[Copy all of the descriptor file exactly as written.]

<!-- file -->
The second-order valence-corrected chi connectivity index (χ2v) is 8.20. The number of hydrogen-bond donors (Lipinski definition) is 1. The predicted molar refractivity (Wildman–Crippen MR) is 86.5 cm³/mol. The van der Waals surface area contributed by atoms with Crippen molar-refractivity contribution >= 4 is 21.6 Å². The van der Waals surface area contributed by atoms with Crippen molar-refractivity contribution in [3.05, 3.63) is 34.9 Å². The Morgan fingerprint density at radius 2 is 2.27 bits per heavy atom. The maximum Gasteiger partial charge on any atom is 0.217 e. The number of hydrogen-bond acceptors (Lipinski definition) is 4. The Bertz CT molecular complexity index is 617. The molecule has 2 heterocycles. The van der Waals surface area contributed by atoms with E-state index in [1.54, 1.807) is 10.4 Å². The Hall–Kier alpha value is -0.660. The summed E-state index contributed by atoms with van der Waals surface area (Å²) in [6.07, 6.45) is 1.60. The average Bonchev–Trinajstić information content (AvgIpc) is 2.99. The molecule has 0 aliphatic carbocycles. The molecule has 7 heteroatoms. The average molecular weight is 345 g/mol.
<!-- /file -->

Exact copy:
The second-order valence-corrected chi connectivity index (χ2v) is 8.20. The number of hydrogen-bond donors (Lipinski definition) is 1. The predicted molar refractivity (Wildman–Crippen MR) is 86.5 cm³/mol. The van der Waals surface area contributed by atoms with Crippen molar-refractivity contribution >= 4 is 21.6 Å². The van der Waals surface area contributed by atoms with Crippen molar-refractivity contribution in [3.05, 3.63) is 34.9 Å². The Morgan fingerprint density at radius 2 is 2.27 bits per heavy atom. The maximum Gasteiger partial charge on any atom is 0.217 e. The number of hydrogen-bond acceptors (Lipinski definition) is 4. The Bertz CT molecular complexity index is 617. The molecule has 2 heterocycles. The van der Waals surface area contributed by atoms with E-state index in [1.54, 1.807) is 10.4 Å². The Hall–Kier alpha value is -0.660. The summed E-state index contributed by atoms with van der Waals surface area (Å²) in [6.07, 6.45) is 1.60. The average Bonchev–Trinajstić information content (AvgIpc) is 2.99. The molecule has 0 aliphatic carbocycles. The molecule has 7 heteroatoms. The average molecular weight is 345 g/mol.